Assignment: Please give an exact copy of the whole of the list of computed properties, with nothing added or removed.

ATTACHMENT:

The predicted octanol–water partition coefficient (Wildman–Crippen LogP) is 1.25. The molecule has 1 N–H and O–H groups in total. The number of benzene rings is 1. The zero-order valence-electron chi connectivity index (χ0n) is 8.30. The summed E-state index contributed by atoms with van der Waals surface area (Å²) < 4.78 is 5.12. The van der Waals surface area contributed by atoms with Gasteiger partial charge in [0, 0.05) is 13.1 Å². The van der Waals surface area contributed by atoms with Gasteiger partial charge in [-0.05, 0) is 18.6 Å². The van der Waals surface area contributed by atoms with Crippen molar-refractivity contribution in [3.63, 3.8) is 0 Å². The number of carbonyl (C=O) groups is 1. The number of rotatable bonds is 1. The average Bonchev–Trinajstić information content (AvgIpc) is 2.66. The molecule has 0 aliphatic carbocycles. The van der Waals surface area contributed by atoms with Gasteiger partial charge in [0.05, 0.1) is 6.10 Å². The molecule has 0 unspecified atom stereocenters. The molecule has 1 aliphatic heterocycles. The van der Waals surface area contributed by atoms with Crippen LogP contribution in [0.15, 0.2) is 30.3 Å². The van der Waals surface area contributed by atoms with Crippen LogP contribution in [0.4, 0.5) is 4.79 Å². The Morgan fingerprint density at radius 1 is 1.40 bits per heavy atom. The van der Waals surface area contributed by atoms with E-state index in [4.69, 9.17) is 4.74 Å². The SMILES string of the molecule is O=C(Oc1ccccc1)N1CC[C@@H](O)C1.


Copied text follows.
The predicted octanol–water partition coefficient (Wildman–Crippen LogP) is 1.25. The molecule has 1 N–H and O–H groups in total. The number of benzene rings is 1. The zero-order valence-electron chi connectivity index (χ0n) is 8.30. The summed E-state index contributed by atoms with van der Waals surface area (Å²) < 4.78 is 5.12. The van der Waals surface area contributed by atoms with Gasteiger partial charge in [0, 0.05) is 13.1 Å². The van der Waals surface area contributed by atoms with Gasteiger partial charge in [-0.05, 0) is 18.6 Å². The van der Waals surface area contributed by atoms with Crippen molar-refractivity contribution in [3.63, 3.8) is 0 Å². The number of carbonyl (C=O) groups is 1. The number of rotatable bonds is 1. The average Bonchev–Trinajstić information content (AvgIpc) is 2.66. The molecule has 0 aliphatic carbocycles. The van der Waals surface area contributed by atoms with Gasteiger partial charge in [0.05, 0.1) is 6.10 Å². The molecule has 0 unspecified atom stereocenters. The molecule has 1 aliphatic heterocycles. The van der Waals surface area contributed by atoms with Crippen LogP contribution in [0.15, 0.2) is 30.3 Å². The van der Waals surface area contributed by atoms with Crippen LogP contribution in [0.4, 0.5) is 4.79 Å². The Morgan fingerprint density at radius 1 is 1.40 bits per heavy atom. The van der Waals surface area contributed by atoms with E-state index in [4.69, 9.17) is 4.74 Å². The SMILES string of the molecule is O=C(Oc1ccccc1)N1CC[C@@H](O)C1.